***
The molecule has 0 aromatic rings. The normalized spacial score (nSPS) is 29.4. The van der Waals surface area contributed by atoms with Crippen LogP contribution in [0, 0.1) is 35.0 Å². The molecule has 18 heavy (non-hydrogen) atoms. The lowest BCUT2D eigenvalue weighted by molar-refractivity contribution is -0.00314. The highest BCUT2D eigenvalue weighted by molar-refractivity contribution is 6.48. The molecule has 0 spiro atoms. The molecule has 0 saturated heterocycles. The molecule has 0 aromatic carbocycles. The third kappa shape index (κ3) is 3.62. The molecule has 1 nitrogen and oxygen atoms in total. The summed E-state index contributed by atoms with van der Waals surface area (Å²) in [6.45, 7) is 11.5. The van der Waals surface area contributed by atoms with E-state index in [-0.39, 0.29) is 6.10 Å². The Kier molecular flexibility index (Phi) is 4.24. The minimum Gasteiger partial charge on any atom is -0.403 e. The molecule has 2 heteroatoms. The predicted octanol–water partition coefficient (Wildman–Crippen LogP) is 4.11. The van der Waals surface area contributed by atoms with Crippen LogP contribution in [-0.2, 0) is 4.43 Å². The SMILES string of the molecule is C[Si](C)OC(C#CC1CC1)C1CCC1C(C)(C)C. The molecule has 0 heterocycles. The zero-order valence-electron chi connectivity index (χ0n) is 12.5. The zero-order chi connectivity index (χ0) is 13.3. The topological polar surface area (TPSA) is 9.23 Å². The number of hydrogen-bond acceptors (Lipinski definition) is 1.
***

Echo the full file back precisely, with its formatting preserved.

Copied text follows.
The molecule has 0 aromatic rings. The normalized spacial score (nSPS) is 29.4. The van der Waals surface area contributed by atoms with Crippen LogP contribution in [0, 0.1) is 35.0 Å². The molecule has 18 heavy (non-hydrogen) atoms. The lowest BCUT2D eigenvalue weighted by molar-refractivity contribution is -0.00314. The highest BCUT2D eigenvalue weighted by molar-refractivity contribution is 6.48. The molecule has 0 spiro atoms. The molecule has 0 saturated heterocycles. The molecule has 0 aromatic carbocycles. The third kappa shape index (κ3) is 3.62. The molecule has 1 nitrogen and oxygen atoms in total. The summed E-state index contributed by atoms with van der Waals surface area (Å²) in [6.45, 7) is 11.5. The van der Waals surface area contributed by atoms with E-state index in [-0.39, 0.29) is 6.10 Å². The Kier molecular flexibility index (Phi) is 4.24. The minimum Gasteiger partial charge on any atom is -0.403 e. The molecule has 2 heteroatoms. The predicted octanol–water partition coefficient (Wildman–Crippen LogP) is 4.11. The van der Waals surface area contributed by atoms with Crippen LogP contribution in [-0.2, 0) is 4.43 Å². The SMILES string of the molecule is C[Si](C)OC(C#CC1CC1)C1CCC1C(C)(C)C. The molecule has 0 heterocycles. The zero-order valence-electron chi connectivity index (χ0n) is 12.5. The zero-order chi connectivity index (χ0) is 13.3. The topological polar surface area (TPSA) is 9.23 Å². The number of hydrogen-bond acceptors (Lipinski definition) is 1.